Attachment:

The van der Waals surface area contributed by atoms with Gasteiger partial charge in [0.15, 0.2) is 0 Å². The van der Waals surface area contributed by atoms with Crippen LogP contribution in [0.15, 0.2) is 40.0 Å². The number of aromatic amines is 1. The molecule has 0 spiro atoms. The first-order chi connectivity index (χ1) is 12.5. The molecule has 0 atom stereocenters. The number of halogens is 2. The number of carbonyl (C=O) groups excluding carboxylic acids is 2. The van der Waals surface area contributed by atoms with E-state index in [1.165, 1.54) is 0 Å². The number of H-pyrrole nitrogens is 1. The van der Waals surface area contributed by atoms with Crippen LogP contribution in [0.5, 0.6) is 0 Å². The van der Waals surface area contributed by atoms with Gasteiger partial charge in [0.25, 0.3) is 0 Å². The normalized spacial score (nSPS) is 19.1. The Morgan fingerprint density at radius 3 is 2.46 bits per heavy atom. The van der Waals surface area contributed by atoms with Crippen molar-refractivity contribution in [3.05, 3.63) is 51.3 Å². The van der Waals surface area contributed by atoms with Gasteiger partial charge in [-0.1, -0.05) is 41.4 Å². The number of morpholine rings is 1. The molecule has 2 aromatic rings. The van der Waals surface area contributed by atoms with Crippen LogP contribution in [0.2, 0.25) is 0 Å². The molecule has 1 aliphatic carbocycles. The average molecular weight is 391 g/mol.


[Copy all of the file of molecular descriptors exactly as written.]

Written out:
The van der Waals surface area contributed by atoms with Gasteiger partial charge in [0.15, 0.2) is 0 Å². The van der Waals surface area contributed by atoms with Crippen LogP contribution in [0.15, 0.2) is 40.0 Å². The number of aromatic amines is 1. The molecule has 0 spiro atoms. The first-order chi connectivity index (χ1) is 12.5. The molecule has 0 atom stereocenters. The number of halogens is 2. The number of carbonyl (C=O) groups excluding carboxylic acids is 2. The van der Waals surface area contributed by atoms with E-state index in [1.165, 1.54) is 0 Å². The number of H-pyrrole nitrogens is 1. The van der Waals surface area contributed by atoms with Crippen LogP contribution in [0.5, 0.6) is 0 Å². The van der Waals surface area contributed by atoms with Gasteiger partial charge in [0.25, 0.3) is 0 Å². The normalized spacial score (nSPS) is 19.1. The Morgan fingerprint density at radius 3 is 2.46 bits per heavy atom. The van der Waals surface area contributed by atoms with Crippen molar-refractivity contribution in [3.05, 3.63) is 51.3 Å². The van der Waals surface area contributed by atoms with Gasteiger partial charge in [-0.1, -0.05) is 41.4 Å². The number of morpholine rings is 1. The molecule has 2 aromatic rings. The van der Waals surface area contributed by atoms with Crippen LogP contribution in [0.2, 0.25) is 0 Å². The molecule has 1 aliphatic carbocycles. The average molecular weight is 391 g/mol.